Compare any two graphics cards:
GeForce GTX 560 vs Geforce GTX 760
IntroThe GeForce GTX 560 has a GPU core speed of 810 MHz, and the 1024 MB of GDDR5 RAM is set to run at 1001 MHz through a 256-bit bus. It also features 336 SPUs, 56 TAUs, and 32 Raster Operation Units.
Compare those specifications to the Geforce GTX 760, which has GPU core speed of 980 MHz, and 2048 MB of GDDR5 RAM set to run at 1502 MHz through a 256-bit bus. It also features 1152 SPUs, 96 Texture Address Units, and 32 Raster Operation Units.
(No game benchmarks for this combination yet.)
Power Usage and Theoretical Benchmarks
Power Consumption (Max TDP)
As far as performance goes, the Geforce GTX 760 should theoretically be a lot better than the GeForce GTX 560 in general. (explain)
Texel RateThe Geforce GTX 760 will be much (approximately 107%) better at anisotropic filtering than the GeForce GTX 560. (explain)
Pixel RateIf using high levels of AA is important to you, then the Geforce GTX 760 is a better choice, by far. (explain)
Please note that the above 'benchmarks' are all just theoretical - the results were calculated based on the card's specifications, and real-world performance may (and probably will) vary at least a bit.
Please note that the price comparisons are based on search keywords - sometimes it might show cards with very similar names that are not exactly the same as the one chosen in the comparison. We do try to filter out the wrong results as best we can, though.
Memory Bandwidth: Memory bandwidth is the maximum amount of information (counted in MB per second) that can be moved across the external memory interface in one second. It's worked out by multiplying the card's bus width by its memory speed. If it uses DDR memory, it should be multiplied by 2 once again. If DDR5, multiply by ANOTHER 2x. The better the memory bandwidth, the faster the card will be in general. It especially helps with AA, HDR and higher screen resolutions.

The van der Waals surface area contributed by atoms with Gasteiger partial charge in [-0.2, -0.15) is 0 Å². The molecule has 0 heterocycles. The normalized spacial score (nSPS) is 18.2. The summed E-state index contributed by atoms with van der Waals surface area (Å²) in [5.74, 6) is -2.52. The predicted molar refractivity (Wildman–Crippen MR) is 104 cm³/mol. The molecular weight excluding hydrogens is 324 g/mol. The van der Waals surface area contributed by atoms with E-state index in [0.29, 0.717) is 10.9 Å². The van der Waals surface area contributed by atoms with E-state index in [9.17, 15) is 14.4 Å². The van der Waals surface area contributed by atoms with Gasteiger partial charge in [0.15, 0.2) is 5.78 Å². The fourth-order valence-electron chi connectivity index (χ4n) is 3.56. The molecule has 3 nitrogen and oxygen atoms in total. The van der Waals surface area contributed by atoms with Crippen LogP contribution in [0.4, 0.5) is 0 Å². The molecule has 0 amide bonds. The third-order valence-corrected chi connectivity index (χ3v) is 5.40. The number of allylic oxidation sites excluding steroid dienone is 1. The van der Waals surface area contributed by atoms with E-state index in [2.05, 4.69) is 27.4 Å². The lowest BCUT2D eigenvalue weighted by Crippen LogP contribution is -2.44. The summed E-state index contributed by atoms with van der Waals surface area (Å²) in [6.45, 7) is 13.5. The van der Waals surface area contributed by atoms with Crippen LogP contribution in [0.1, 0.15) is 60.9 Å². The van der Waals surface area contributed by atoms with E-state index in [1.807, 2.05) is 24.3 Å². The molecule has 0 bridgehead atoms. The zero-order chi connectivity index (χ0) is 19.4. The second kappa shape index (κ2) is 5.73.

Texel Rate: Texel rate is the maximum amount of texture map elements (texels) that can be processed per second. This figure is worked out by multiplying the total texture units of the card by the core speed of the chip. The better this number, the better the card will be at handling texture filtering (anisotropic filtering - AF). It is measured in millions of texels per second.
Pixel Rate: Pixel rate is the maximum amount of pixels the graphics card can possibly record to the local memory per second - measured in millions of pixels per second. The figure is worked out by multiplying the number of ROPs by the clock speed of the card. ROPs (Raster Operations Pipelines - also called Render Output Units) are responsible for filling the screen with pixels (the image). The actual pixel fill rate is also dependant on many other factors, most notably the memory bandwidth - the lower the memory bandwidth is, the lower the potential to reach the maximum fill rate.